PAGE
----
An unprecedented period of sub-freezing temperatures in early April 2007 across the upper Midwest states has raised questions about possible cold injury to forage crops. It has been obvious that new spring regrowth of alfalfa and some clovers has been frozen. The unknown at this time is whether there has been any lasting damage to alfalfa, clovers, or orchardgrass crowns and roots. Early indications are that there has not been widespread winterkill.
The best management suggestion at the moment is to wait a few more days to see what the damage may be in individual fields.
Short-term evaluation and management suggestions
Established frost injured alfalfa stands
- If cold injury to established stands was "light," only affecting some of the early topgrowth, determine if the growing point of the stems has been damaged. If there was only leaf damage and the stem tip is recovering normally, follow your normal harvest plans.
- If the stem tips are permanently damaged, more branches will likely form from the base of the plant. Conflicting suggestions have been made on the desirability to chop or shred the frosted stems. The consensus seems to be that if the frosted stems were less than 10 inches tall at the time of frost, don't attempt to cut or chop them down. Recovering, frosted plants are regrowing from a reduced state of physiological vigor, so they will develop more slowly than in a normal spring period. The recommendation that is best for the recovering plants is to harvest a week or so later than normal in late May or early June.
- It is strongly recommended to dig some random plants several times over the next two weeks to evaluate the condition of the plant crowns and taproots. When looking at dug plants, first check for the presence of green, growing new stems. If no new regrowth is present, "pick" at buds on the crown to detect if they are still firm and appear to be living tissue. (They may just be slow to emerge.) Split the taproots. Healthy taproots are creamy-white in color with a firm texture. Freeze-injured taproots will begin to be "watery," tan/brown in color and beginning to soften. Pay particular attention to the upper inch of the taproot that may have experienced the coldest temperatures.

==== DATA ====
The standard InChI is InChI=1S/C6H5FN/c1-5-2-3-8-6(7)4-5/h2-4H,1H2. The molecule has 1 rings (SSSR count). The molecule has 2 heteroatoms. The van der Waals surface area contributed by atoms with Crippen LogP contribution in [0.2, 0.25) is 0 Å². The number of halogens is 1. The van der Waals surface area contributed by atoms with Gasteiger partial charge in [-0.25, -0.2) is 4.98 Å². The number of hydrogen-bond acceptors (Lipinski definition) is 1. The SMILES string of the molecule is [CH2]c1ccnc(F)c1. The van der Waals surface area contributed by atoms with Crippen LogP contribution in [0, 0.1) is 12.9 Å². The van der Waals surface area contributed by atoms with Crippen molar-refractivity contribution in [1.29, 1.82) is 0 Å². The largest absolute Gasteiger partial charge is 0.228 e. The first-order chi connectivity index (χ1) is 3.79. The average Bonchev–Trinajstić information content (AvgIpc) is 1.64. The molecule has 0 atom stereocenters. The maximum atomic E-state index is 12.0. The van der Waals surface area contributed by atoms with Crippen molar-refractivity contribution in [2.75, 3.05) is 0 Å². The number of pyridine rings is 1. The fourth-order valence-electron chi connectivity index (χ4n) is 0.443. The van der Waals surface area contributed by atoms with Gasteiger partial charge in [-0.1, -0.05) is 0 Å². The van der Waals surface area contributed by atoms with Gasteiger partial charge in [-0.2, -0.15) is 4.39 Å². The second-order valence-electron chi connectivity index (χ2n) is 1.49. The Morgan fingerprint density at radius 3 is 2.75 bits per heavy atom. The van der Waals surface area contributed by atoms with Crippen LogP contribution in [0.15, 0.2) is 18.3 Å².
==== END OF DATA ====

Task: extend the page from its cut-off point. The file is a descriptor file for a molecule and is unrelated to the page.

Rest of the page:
- If evidence of crown and taproot freezing is widespread in older stands, consider replanting a new alfalfa stand in an adjacent field.
Alfalfa and clover seedlings can survive tissue temperatures a few degrees colder than leaf tissue on stems of recovering plants. If new seedlings were permanently damaged, consider reseeding as soon as possible. Keep the good areas and drill into thin or damaged areas. Tillage may not be necessary. If a cereal grain companion crop is still present, will be too competitive, or will impede the reseeding, then tillage may be required.
Orchardgrass also can be frost injured. New growth is often slow and will be seen as new side tillers (leaves) growing on the outer edges of the orchardgrass plant clumps.
Longer term forage management considerations for alfalfa stands
These considerations are for those damaged or questionable "thin" stands.
After there is about 6 inches of viable new shoot growth, take stem counts in several places in each field. Fewer than 40 stems per square foot indicates a low, noneconomic yield potential stand. If stem counts average 40 to 55 per square feet, the stand will likely produce less-than-full yields. An average of more than 55 stems per square foot indicates that the stand is at full production potential.
How much do you need forage from low-yield or questionable fields? If high quality hay or haylage inventories are low, stands that appear somewhat questionable may be worth keeping at least for a first cutting.
If a decision is made to terminate the stand either now or after one cutting, plan to follow with a grass-type crop that can benefit from the free fixed nitrogen left behind by the alfalfa. Corn for silage is generally the highest tonnage option. An oats, barley, or spring triticale "for forage" also may be a short-term supplemental forage alternative. Small grain-pea mixtures (if peas are affordable and planting can be done early) also can provide good quality forage within two months after planting. Traditional summer annual "emergency" forage crops, such as sudangrass or one of the millets, are season-long options but still a month or so away from their proper seeding dates (mid-May).
Stephen K. Barnhart is a professor of agronomy with extension, teaching, and research responsibilities in forage production and management. 
This article originally appeared on page 114 of the IC-498 (6) -- April 16, 2007 issue.